requiring implantation of a permanent pacemaker. There
were no fatal complications. Both the abdominal bleeding
and the third-degree AV block were caused by using a
noncontact force ablation catheter.
Two of the tamponades occurred while ablating a focus
in the RVOT using a contact force catheter (one because of
a steam pop). The other tamponade occurred using a
noncontact force catheter ablating a focus at the mitral annulus.
The present study shows a high success rate for catheter
ablation for symptomatic idiopathic ventricular arrhythmias
with a procedural success rate of 89% and a sustained
successful ablation rate of 82%. The percentage of successful
sustained ablations in patients with LV dysfunction was
83% in our series. Importantly in all patients with LV
dysfunction and successful sustained ablation, the LV function
improved. The risk of complications is low though not
negligible, even in experienced hands.
Our results are in accordance with earlier reports in the
literature. Over the last years several studies on ablation
for symptomatic idiopathic PVCs/VT have been published
with success rates of over 80% and low complication rates
4, 7, 9, 10
]. Results of PVC ablation in patients with LV
dysfunction are also good. A meta-analysis showed
longterm success rates of up to 80% in the majority of included
studies and a relatively low risk of complications (no more
than 8%) .
What this study adds to the aforementioned reports is
that it includes a sizable real-life cohort of patients covering
a long period of 5 years. Most other studies are smaller and
focused solely on RVOT arrhythmias. Studies that report
the results of catheter ablation of idiopathic PVCs/VTs from
other origins are sparse and the majority included fewer
patients. This study included all-comers and was not restricted
to a certain site of origin of the arrhythmia. Therefore, it
gives relevant insights into real-life practice of catheter
ablation of idiopathic ventricular arrhythmias.
Successful ablation was associated with improvements
in LV function and LV dimensions, both in our study and
in the literature [
4, 10, 12, 13
]. The improvement in LV
function presumably has prognostic consequences. This
improvement is not only true for patients with PVC-induced
cardiomyopathy but also for patients with ‘PVC worsened’
]. In other words; the improvement
of LV function after successful ablation of frequent PVCs
may be independent of the presence of structural heart
The underlying mechanism of PVC-induced
cardiomyopathy is uncertain. Ventricular dyssynchrony and
irregularity are potential causes. One of the initial hypotheses
was that PVC-induced cardiomyopathy was a
tachycardiainduced cardiomyopathy. However, in this study, the mean
heart frequency in the patients with improved LV function
was not significantly different before and after ablation. The
heart rate during the pre-procedure Holter registrations may
have been influenced by the use of antiarrhythmic drugs
while all Holter registrations following ablation procedures
were performed in patients off any antiarrhythmic drugs.
It is also not entirely clear yet how to identify those
patients with LV dysfunction who will benefit from PVC
ablation. Patients with wider PVC complexes, higher PVC
burdens (from 10%) and a longer duration of symptoms
might benefit more. Some studies suggest that PVCs from
the right ventricle carry more risk to develop LV
dysfunction but these findings could not be confirmed in larger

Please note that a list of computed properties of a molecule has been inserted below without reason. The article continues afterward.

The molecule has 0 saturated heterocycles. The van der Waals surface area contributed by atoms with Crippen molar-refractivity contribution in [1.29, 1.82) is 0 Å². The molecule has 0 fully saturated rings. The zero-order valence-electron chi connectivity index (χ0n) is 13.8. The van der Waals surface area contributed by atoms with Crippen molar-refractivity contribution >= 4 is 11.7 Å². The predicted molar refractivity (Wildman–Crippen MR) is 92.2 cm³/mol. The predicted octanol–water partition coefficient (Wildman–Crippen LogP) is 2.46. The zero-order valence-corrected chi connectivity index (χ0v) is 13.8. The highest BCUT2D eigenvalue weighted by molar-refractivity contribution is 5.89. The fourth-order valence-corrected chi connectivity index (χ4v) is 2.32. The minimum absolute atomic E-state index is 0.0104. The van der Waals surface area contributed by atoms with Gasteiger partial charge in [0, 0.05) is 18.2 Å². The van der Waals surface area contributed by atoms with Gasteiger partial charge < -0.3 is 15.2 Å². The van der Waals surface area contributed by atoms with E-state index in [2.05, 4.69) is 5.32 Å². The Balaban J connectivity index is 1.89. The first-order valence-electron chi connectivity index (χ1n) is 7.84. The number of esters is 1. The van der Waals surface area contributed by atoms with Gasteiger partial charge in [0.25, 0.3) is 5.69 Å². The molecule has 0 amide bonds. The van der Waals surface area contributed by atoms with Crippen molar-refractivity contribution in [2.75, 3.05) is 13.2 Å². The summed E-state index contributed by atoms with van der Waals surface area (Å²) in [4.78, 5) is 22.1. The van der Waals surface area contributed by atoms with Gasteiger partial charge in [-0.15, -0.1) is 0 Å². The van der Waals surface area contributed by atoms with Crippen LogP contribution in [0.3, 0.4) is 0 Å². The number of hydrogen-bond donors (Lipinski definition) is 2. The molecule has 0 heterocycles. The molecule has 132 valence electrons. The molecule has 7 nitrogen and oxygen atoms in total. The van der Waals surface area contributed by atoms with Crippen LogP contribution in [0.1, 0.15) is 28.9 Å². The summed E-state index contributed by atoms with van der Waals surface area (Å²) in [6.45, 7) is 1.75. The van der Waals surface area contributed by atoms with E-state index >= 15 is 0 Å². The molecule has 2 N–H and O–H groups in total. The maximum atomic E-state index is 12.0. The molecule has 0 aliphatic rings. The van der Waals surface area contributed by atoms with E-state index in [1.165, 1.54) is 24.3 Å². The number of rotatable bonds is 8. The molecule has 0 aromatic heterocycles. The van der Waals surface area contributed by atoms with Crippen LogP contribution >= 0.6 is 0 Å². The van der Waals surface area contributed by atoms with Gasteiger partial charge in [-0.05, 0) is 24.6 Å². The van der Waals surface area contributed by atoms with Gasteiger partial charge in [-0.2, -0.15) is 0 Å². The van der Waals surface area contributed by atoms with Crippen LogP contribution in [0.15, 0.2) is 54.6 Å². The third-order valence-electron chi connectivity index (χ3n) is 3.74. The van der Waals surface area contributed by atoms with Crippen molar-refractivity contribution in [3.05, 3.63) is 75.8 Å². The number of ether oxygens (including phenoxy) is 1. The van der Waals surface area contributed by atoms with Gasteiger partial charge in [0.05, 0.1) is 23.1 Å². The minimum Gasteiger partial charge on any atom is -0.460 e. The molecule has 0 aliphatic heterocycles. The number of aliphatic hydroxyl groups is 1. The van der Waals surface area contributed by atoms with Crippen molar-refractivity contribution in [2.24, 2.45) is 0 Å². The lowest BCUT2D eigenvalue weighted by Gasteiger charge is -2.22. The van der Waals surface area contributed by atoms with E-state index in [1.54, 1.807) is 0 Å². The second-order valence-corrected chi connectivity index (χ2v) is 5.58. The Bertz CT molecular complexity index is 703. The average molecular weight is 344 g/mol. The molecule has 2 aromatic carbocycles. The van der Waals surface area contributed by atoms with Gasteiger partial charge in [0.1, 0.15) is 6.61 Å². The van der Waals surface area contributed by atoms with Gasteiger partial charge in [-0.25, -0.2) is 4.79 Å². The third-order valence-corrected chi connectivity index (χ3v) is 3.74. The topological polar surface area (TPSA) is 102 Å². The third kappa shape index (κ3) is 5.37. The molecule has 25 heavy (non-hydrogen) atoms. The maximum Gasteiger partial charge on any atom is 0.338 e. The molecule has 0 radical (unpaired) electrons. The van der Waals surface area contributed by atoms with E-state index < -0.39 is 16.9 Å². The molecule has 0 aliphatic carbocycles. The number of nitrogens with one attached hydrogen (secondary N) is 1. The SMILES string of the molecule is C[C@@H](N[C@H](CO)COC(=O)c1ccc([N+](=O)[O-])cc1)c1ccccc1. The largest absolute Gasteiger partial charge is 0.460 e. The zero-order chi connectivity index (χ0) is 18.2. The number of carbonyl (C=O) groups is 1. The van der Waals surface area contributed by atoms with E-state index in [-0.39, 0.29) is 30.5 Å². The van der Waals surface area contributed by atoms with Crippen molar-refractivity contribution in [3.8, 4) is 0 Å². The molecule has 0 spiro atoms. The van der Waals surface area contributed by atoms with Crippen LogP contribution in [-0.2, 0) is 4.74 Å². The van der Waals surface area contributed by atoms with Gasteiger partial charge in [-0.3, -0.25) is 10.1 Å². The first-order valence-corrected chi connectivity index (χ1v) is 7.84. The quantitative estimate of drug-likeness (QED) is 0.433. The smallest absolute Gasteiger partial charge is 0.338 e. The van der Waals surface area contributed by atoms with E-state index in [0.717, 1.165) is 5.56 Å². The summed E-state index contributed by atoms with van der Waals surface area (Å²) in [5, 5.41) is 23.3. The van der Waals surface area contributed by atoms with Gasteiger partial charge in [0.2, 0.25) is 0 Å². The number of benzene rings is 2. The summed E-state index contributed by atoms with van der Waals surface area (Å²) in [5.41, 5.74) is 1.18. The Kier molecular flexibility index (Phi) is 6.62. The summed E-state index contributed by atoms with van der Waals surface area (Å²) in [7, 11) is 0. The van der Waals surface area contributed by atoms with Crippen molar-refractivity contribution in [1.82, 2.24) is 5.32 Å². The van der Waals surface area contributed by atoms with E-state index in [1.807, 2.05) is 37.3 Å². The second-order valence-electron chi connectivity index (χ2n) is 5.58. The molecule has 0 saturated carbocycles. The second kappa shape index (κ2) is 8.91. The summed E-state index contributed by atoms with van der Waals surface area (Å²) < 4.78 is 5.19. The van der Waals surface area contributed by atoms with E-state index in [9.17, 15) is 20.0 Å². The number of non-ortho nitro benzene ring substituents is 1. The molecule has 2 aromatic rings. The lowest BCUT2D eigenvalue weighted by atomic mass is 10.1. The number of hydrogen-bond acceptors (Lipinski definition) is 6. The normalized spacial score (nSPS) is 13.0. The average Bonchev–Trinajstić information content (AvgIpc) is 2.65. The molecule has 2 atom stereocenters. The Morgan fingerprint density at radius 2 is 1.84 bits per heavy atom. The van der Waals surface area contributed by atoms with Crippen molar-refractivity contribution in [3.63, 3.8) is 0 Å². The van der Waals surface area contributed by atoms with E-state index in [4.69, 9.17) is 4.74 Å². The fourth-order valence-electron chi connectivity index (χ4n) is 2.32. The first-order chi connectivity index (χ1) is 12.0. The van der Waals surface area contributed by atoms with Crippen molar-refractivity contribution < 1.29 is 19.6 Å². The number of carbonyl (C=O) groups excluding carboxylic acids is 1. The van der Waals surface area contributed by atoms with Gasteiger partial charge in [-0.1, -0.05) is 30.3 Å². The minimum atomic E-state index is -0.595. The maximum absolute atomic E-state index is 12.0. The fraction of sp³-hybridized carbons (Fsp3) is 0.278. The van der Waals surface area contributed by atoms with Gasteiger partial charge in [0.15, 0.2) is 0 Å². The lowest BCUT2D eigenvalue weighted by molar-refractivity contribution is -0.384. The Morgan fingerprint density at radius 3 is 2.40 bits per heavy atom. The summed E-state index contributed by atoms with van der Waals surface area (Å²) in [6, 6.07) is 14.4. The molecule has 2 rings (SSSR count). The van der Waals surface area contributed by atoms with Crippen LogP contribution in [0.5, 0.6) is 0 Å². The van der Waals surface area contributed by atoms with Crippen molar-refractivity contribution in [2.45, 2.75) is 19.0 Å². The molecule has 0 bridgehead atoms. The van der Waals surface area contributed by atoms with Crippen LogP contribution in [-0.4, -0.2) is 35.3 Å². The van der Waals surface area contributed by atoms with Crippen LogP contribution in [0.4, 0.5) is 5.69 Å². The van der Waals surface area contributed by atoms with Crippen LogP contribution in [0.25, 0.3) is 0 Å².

11, 16, 17
The ventricular outflow tracts are the most common
origins of idiopathic PVC/VT [
]. Also in our series, the
majority of our patients presented with outflow tract
arrhythmias. Remarkable is the difference in distribution of
sites of origin between patients with normal versus
diminished LV function. Due to the spread and the relatively low
numbers, this is not significantly different but it is
something worth investigating further.
In our study, complications occurred in 5 patients, with
tamponade in 3 of them. This relatively high percentage
of tamponade may be due to the learning curve and the
fragility of the RVOT. There was no significant difference
in the risk of tamponades between contact force versus
noncontact force ablation catheters. It is important to note that
there were no fatal complications and that the percentage
of complications is in line with other studies. For example,
Valk et al. reported 4% haemodynamically important
pericardial effusions after 82 ablations of idiopathic PVCs and
VTs in the outflow tracts using non-contact force ablation
Steam pops occur infrequently in ventricular ablation. In
a series of over 4,000 ablation lesions, steam pops occurred
in 62 lesions (1.5%). Larger falls in impedance and higher
maximum energy are associated with pops [
The mean follow-up in this study was 10.5 months which
may be relatively short. We cannot exclude recurrences
occurring after the follow-up period. There are no guidelines
about how long the follow-up should be. However, given
that this treatment is solely intended to reduce symptoms
and is a curative treatment in patients without structural
heart disease, we feel there is no need for longer follow-up
in those patients.
Several limitations are worth noting. This was a
single-centre study with one of two experienced operators performing
the ablation procedures. Outcomes may therefore differ in
other centres with lower volumes. Due to the study design
patients were not included, and therefore not reported, in
this study if no PVCs or VTs were seen or inducible during
the procedure. There is no uniformly accepted definition of
successful sustained ablation. Therefore, results may differ
in other studies using another definition of this endpoint.
Defining success by at least 80% reduction of PVCs after
the ablation procedure was introduced previously by Penela
et al. [
]. As this procedure is primarily aimed at
reducing symptoms, we added the absence of symptoms to this
Another limitation is that Holter follow-up data were not
available for all patients. Nonetheless, we think that also the
subjective results in patients without Holter follow-up are
important because the ablation procedure is primarily aimed
at reducing symptoms.
In most procedures, a contact-force ablation catheter was
used. Although we did not find any statistical differences in